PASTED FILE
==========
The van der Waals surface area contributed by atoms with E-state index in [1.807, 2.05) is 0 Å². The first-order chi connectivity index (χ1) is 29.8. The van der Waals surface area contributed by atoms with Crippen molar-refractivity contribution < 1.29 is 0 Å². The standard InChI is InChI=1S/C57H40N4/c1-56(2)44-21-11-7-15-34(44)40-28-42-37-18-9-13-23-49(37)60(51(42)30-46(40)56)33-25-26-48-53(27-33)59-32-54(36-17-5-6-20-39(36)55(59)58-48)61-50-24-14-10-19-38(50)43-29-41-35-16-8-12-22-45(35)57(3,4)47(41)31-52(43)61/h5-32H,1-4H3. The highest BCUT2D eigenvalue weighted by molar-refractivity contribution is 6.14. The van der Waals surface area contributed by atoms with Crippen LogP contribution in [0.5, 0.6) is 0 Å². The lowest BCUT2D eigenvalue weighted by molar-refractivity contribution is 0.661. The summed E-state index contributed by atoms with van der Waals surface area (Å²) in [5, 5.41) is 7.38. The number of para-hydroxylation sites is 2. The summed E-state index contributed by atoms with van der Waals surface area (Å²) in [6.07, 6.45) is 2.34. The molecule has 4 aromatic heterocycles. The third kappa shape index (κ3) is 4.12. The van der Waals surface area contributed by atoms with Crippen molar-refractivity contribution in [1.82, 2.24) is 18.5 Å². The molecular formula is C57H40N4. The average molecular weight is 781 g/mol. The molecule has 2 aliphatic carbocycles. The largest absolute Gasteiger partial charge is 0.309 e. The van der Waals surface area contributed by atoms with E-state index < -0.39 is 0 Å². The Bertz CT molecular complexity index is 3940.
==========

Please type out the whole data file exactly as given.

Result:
The van der Waals surface area contributed by atoms with E-state index in [1.807, 2.05) is 0 Å². The first-order chi connectivity index (χ1) is 29.8. The van der Waals surface area contributed by atoms with Crippen molar-refractivity contribution < 1.29 is 0 Å². The standard InChI is InChI=1S/C57H40N4/c1-56(2)44-21-11-7-15-34(44)40-28-42-37-18-9-13-23-49(37)60(51(42)30-46(40)56)33-25-26-48-53(27-33)59-32-54(36-17-5-6-20-39(36)55(59)58-48)61-50-24-14-10-19-38(50)43-29-41-35-16-8-12-22-45(35)57(3,4)47(41)31-52(43)61/h5-32H,1-4H3. The highest BCUT2D eigenvalue weighted by molar-refractivity contribution is 6.14. The van der Waals surface area contributed by atoms with Crippen LogP contribution in [0.5, 0.6) is 0 Å². The lowest BCUT2D eigenvalue weighted by molar-refractivity contribution is 0.661. The summed E-state index contributed by atoms with van der Waals surface area (Å²) in [5, 5.41) is 7.38. The number of para-hydroxylation sites is 2. The summed E-state index contributed by atoms with van der Waals surface area (Å²) in [6.07, 6.45) is 2.34. The molecule has 4 aromatic heterocycles. The third kappa shape index (κ3) is 4.12. The van der Waals surface area contributed by atoms with Crippen molar-refractivity contribution in [1.82, 2.24) is 18.5 Å². The molecular formula is C57H40N4. The average molecular weight is 781 g/mol. The molecule has 2 aliphatic carbocycles. The largest absolute Gasteiger partial charge is 0.309 e. The van der Waals surface area contributed by atoms with E-state index < -0.39 is 0 Å². The Bertz CT molecular complexity index is 3940.